A 30-meter high, five-story scarlet stupa graces the grounds of the Hokekyo Temple of the Buddhist Nichiren-sect in Chiba Prefecture, Japan. Built in 1622, is the only five-story stupa in Chiba and designated a “national cultural property.”
This rare and important wooden structure has survived 400 years in Japan, a country rocked periodically in its long history by substantial earthquakes. It still gets visitors by worshipers.
Originating in India, the stupa tradition eventually spread to China and Japan. Significantly, there are no recorded of a collapsed stupa in the earthquake prone country.
A Chiba University research team, headed by Engineering Professor Hirasawa, is untangling the secret of a historic stupa structure, using computer technology and mathematical analysis to create a 3D model.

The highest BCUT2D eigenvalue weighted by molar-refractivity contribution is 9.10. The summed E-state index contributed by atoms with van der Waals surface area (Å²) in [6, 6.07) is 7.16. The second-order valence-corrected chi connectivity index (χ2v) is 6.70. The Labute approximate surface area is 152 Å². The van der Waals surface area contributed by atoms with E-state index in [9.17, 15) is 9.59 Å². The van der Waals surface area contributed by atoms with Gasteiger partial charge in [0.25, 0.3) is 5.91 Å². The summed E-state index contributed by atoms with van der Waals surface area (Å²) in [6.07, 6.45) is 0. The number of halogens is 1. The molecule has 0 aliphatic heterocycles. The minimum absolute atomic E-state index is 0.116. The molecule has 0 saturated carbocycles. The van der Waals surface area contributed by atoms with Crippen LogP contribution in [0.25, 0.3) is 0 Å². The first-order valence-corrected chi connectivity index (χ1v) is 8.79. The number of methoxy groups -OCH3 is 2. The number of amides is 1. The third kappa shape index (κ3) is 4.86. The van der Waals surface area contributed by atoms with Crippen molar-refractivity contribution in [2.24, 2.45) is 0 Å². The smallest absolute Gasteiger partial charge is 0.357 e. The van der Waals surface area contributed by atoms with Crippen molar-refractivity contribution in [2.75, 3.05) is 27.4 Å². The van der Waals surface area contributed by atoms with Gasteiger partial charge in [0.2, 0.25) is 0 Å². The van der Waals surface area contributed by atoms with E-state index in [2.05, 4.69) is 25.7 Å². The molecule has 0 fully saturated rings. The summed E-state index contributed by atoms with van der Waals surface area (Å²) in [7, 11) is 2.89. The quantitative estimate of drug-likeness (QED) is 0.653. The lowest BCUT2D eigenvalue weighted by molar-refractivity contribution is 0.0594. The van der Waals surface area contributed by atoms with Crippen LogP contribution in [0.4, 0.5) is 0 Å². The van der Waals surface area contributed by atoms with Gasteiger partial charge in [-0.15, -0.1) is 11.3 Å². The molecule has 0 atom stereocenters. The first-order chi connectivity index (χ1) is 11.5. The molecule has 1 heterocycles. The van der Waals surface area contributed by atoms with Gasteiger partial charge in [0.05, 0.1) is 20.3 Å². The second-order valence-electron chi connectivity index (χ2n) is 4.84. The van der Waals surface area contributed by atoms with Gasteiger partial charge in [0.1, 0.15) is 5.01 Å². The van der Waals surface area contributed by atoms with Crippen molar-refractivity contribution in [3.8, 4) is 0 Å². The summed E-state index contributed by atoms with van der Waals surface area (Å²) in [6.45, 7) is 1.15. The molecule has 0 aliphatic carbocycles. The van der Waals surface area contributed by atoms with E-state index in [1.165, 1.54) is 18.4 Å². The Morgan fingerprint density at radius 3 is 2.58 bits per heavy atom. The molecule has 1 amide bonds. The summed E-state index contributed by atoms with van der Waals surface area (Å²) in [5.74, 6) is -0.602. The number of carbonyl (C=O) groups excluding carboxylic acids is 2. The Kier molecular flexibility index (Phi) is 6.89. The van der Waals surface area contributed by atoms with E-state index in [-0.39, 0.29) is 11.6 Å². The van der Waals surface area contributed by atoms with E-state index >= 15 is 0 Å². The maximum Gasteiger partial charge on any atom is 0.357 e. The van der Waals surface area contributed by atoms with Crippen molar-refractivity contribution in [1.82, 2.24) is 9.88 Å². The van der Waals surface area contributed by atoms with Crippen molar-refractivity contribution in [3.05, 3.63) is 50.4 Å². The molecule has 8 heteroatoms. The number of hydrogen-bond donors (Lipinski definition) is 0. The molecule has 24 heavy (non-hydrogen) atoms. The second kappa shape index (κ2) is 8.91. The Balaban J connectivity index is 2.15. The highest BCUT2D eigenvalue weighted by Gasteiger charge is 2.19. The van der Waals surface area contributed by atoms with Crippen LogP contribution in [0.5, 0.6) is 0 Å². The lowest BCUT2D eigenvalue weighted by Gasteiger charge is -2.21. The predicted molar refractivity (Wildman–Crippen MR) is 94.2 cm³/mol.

ArchiCAD and GDL
Hirasawa is using ArchiCAD with its built-in GDL (Geometric Discription Language) scripting language to create the project’s 3D model.
“There are number of computer graphic software one could use to model in 3D, but it is difficult to change the attributes,” says Professor Hirasawa. “GDL makes it easy to change lengths, thicknesses, and conditions of the curved surfaces by modifying the parameters. Moreover, creating elements with numerical calculation in GDL ensures that the model can be recreated in real life.”
The team is using ArchiCAD and GDL to calculate the stupa elements themselves. This involves photographing the parts, adding markers called visual tags, and then making the correct measurement from the pictures.
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